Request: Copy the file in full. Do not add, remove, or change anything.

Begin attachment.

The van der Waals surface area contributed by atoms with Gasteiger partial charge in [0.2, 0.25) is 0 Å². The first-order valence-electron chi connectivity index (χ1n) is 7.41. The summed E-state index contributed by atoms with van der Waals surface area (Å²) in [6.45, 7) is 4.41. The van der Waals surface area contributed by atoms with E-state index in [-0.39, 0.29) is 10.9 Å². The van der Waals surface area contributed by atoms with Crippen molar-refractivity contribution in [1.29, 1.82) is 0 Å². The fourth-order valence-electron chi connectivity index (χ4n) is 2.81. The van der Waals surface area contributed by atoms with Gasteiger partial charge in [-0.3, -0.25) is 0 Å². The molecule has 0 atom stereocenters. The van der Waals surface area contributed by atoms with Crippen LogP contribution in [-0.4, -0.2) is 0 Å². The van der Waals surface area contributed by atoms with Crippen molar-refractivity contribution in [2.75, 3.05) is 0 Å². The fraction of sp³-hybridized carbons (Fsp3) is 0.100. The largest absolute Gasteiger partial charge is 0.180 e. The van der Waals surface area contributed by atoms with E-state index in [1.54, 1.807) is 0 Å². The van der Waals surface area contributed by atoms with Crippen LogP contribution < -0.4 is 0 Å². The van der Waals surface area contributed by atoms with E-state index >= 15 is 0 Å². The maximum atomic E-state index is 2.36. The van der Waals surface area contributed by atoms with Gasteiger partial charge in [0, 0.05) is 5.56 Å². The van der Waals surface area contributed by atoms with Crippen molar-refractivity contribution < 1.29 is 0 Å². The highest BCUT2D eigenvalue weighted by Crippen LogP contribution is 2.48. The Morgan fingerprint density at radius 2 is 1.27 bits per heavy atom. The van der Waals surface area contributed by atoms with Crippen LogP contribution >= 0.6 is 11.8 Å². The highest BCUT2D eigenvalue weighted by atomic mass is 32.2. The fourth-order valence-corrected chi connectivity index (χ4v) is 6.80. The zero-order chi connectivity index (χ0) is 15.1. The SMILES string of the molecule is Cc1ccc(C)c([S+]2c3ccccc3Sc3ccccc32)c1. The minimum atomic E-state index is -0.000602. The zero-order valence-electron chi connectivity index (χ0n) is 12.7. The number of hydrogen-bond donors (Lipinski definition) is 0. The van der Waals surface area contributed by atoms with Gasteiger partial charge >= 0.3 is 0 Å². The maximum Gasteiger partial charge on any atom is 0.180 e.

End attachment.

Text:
The van der Waals surface area contributed by atoms with Gasteiger partial charge in [0.2, 0.25) is 0 Å². The first-order valence-electron chi connectivity index (χ1n) is 7.41. The summed E-state index contributed by atoms with van der Waals surface area (Å²) in [6.45, 7) is 4.41. The van der Waals surface area contributed by atoms with E-state index in [-0.39, 0.29) is 10.9 Å². The van der Waals surface area contributed by atoms with Crippen molar-refractivity contribution in [1.29, 1.82) is 0 Å². The fourth-order valence-electron chi connectivity index (χ4n) is 2.81. The van der Waals surface area contributed by atoms with Gasteiger partial charge in [-0.3, -0.25) is 0 Å². The molecule has 0 atom stereocenters. The van der Waals surface area contributed by atoms with Crippen LogP contribution in [-0.4, -0.2) is 0 Å². The van der Waals surface area contributed by atoms with Crippen molar-refractivity contribution in [2.75, 3.05) is 0 Å². The fraction of sp³-hybridized carbons (Fsp3) is 0.100. The largest absolute Gasteiger partial charge is 0.180 e. The van der Waals surface area contributed by atoms with E-state index in [1.54, 1.807) is 0 Å². The van der Waals surface area contributed by atoms with Crippen LogP contribution < -0.4 is 0 Å². The van der Waals surface area contributed by atoms with E-state index >= 15 is 0 Å². The maximum atomic E-state index is 2.36. The van der Waals surface area contributed by atoms with Gasteiger partial charge in [0, 0.05) is 5.56 Å². The van der Waals surface area contributed by atoms with Crippen molar-refractivity contribution < 1.29 is 0 Å². The highest BCUT2D eigenvalue weighted by Crippen LogP contribution is 2.48. The Morgan fingerprint density at radius 2 is 1.27 bits per heavy atom. The van der Waals surface area contributed by atoms with Crippen LogP contribution >= 0.6 is 11.8 Å². The highest BCUT2D eigenvalue weighted by atomic mass is 32.2. The fourth-order valence-corrected chi connectivity index (χ4v) is 6.80. The zero-order chi connectivity index (χ0) is 15.1. The SMILES string of the molecule is Cc1ccc(C)c([S+]2c3ccccc3Sc3ccccc32)c1. The minimum atomic E-state index is -0.000602. The zero-order valence-electron chi connectivity index (χ0n) is 12.7. The number of hydrogen-bond donors (Lipinski definition) is 0. The van der Waals surface area contributed by atoms with Gasteiger partial charge >= 0.3 is 0 Å². The maximum Gasteiger partial charge on any atom is 0.180 e.